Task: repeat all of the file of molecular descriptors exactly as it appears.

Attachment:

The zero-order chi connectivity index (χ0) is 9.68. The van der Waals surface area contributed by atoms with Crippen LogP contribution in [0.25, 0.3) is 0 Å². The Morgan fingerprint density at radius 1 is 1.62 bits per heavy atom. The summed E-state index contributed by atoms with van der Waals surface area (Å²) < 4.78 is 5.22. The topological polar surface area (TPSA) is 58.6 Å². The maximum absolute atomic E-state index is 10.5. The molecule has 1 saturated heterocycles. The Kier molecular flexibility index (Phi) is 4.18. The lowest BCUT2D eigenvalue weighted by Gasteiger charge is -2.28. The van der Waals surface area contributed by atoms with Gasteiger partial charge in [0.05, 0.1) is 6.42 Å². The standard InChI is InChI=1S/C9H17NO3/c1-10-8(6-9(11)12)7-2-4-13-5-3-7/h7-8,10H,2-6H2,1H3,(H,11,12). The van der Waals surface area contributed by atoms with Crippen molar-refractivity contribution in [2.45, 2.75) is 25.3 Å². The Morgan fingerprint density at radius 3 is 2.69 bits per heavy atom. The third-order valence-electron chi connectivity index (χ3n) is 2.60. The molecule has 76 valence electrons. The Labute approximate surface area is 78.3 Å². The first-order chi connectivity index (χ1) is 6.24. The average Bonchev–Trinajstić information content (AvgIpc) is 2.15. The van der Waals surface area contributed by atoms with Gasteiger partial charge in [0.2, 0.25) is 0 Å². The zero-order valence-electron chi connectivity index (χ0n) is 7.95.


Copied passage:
The zero-order chi connectivity index (χ0) is 9.68. The van der Waals surface area contributed by atoms with Crippen LogP contribution in [0.25, 0.3) is 0 Å². The Morgan fingerprint density at radius 1 is 1.62 bits per heavy atom. The summed E-state index contributed by atoms with van der Waals surface area (Å²) < 4.78 is 5.22. The topological polar surface area (TPSA) is 58.6 Å². The maximum absolute atomic E-state index is 10.5. The molecule has 1 saturated heterocycles. The Kier molecular flexibility index (Phi) is 4.18. The lowest BCUT2D eigenvalue weighted by Gasteiger charge is -2.28. The van der Waals surface area contributed by atoms with Gasteiger partial charge in [0.05, 0.1) is 6.42 Å². The standard InChI is InChI=1S/C9H17NO3/c1-10-8(6-9(11)12)7-2-4-13-5-3-7/h7-8,10H,2-6H2,1H3,(H,11,12). The van der Waals surface area contributed by atoms with Crippen molar-refractivity contribution in [2.45, 2.75) is 25.3 Å². The Morgan fingerprint density at radius 3 is 2.69 bits per heavy atom. The third-order valence-electron chi connectivity index (χ3n) is 2.60. The molecule has 76 valence electrons. The Labute approximate surface area is 78.3 Å². The first-order chi connectivity index (χ1) is 6.24. The average Bonchev–Trinajstić information content (AvgIpc) is 2.15. The van der Waals surface area contributed by atoms with Gasteiger partial charge in [0.2, 0.25) is 0 Å². The zero-order valence-electron chi connectivity index (χ0n) is 7.95.